Thermal imaging-based technology to identify those injection-moulded parts likely to fail
Non-destructive testing (NDT) technology developed with EU funding should boost the competitiveness of numerous European plastics manufacturers by decreasing lost money and time due to part failures.
Plastic components are commonly produced via a process called injection moulding. The raw material is mixed and heated together with a solvent over a large turning screw that melts it and 'injects' it into a mould. When the material cools and hardens, the mould is removed and the part remains.
The moulded part may be ready for distribution as is or it may be further processed in various ways such as painting or chroming (chrome plating).
Currently, manufacturers are unable to identify injection-moulded parts that are likely to fail during cooling or subsequent processing steps. This results in a tremendous amount of wasted time, money and material for the 25 000 small and medium-sized enterprises (SMEs) in the EU injection moulding sector. In addition, the sector is particularly vulnerable to non-EU competition with its low-cost labour.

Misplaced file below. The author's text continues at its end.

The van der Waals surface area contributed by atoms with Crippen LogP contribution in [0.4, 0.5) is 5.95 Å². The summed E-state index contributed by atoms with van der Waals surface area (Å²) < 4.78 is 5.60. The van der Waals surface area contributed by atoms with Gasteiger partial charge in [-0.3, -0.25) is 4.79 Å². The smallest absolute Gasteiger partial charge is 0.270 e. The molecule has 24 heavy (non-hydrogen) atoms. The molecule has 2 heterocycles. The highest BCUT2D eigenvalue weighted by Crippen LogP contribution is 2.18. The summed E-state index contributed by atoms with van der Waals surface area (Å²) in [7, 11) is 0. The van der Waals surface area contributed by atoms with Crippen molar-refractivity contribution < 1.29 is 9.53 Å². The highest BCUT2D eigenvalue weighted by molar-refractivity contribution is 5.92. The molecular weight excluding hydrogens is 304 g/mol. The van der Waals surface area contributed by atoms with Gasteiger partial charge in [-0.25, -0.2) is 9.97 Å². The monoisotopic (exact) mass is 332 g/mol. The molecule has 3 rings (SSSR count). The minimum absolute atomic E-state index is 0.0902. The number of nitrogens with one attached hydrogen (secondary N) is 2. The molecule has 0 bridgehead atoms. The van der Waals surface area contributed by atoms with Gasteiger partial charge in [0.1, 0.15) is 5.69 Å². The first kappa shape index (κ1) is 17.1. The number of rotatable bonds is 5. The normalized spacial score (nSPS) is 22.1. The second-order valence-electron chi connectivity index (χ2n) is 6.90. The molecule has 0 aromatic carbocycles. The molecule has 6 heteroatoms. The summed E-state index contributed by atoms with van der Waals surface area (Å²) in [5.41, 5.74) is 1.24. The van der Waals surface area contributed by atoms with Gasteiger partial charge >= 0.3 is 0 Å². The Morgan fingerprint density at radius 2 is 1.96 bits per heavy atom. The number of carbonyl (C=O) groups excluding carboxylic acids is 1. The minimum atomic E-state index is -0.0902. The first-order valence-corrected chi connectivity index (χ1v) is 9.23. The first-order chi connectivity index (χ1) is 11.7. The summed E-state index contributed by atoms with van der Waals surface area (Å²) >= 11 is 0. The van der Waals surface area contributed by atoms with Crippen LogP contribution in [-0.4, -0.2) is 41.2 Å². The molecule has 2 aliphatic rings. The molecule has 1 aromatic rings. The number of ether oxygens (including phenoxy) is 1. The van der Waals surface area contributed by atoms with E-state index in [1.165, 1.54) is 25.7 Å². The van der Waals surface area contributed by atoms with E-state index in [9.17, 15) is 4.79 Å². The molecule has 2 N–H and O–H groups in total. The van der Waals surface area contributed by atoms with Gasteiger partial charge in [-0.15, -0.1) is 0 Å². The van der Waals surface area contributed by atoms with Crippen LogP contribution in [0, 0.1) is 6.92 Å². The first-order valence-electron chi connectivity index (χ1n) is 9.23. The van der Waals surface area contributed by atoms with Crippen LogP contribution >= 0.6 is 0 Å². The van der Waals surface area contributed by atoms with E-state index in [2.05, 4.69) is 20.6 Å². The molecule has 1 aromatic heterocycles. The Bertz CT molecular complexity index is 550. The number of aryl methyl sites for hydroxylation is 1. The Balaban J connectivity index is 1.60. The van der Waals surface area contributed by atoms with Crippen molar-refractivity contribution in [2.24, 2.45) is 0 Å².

An EU team set out to fill the technology gap by developing a thermal imaging-based part inspection tool with EU-funding of the Thermofit project. Numerous meetings among the partners led to definition of several guiding themes regarding the new NDT technology and user interface.
First, the system had to be adaptable and applicable to parts of any shape, size or material. Second, the setup and software had to be easy to learn and use. Finally, the technology obviously had to provide accurate, repeatable and reliable failure detection.
The Thermofit consortium employed neural networks, well known for their strength in pattern recognition and classification, in the fault-detection module. Testing of numerous parts of various materials and shapes demonstrated an impressive fault-detection accuracy of 98-100 %.
Thermofit technology should make an important impact on the European injection moulding sector and the numerous SMEs working in it. Increasing quality and productivity while decreasing costs will help Europe compete with its Asian neighbours favoured by low labour costs.